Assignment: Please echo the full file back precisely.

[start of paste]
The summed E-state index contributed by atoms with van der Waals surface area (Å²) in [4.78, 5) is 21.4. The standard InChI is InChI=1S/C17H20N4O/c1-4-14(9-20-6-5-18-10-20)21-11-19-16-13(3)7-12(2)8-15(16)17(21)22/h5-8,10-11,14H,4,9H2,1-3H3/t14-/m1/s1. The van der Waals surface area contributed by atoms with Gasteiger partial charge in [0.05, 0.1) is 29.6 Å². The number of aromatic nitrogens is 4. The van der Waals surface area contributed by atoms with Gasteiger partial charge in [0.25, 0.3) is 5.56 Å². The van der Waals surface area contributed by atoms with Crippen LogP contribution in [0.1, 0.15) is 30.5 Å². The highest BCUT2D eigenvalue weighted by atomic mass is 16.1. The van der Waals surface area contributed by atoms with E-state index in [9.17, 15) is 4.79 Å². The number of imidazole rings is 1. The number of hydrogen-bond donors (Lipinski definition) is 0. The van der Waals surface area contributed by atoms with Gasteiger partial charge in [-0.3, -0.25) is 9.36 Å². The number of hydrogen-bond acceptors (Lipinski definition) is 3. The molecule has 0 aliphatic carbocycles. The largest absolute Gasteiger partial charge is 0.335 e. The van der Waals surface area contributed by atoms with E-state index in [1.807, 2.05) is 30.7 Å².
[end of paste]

The summed E-state index contributed by atoms with van der Waals surface area (Å²) in [4.78, 5) is 21.4. The standard InChI is InChI=1S/C17H20N4O/c1-4-14(9-20-6-5-18-10-20)21-11-19-16-13(3)7-12(2)8-15(16)17(21)22/h5-8,10-11,14H,4,9H2,1-3H3/t14-/m1/s1. The van der Waals surface area contributed by atoms with Gasteiger partial charge in [0.05, 0.1) is 29.6 Å². The number of aromatic nitrogens is 4. The van der Waals surface area contributed by atoms with Gasteiger partial charge in [0.25, 0.3) is 5.56 Å². The van der Waals surface area contributed by atoms with Crippen LogP contribution in [0.1, 0.15) is 30.5 Å². The highest BCUT2D eigenvalue weighted by atomic mass is 16.1. The van der Waals surface area contributed by atoms with E-state index in [9.17, 15) is 4.79 Å². The number of imidazole rings is 1. The number of hydrogen-bond donors (Lipinski definition) is 0. The van der Waals surface area contributed by atoms with Gasteiger partial charge in [-0.3, -0.25) is 9.36 Å². The number of hydrogen-bond acceptors (Lipinski definition) is 3. The molecule has 0 aliphatic carbocycles. The largest absolute Gasteiger partial charge is 0.335 e. The van der Waals surface area contributed by atoms with E-state index in [1.807, 2.05) is 30.7 Å².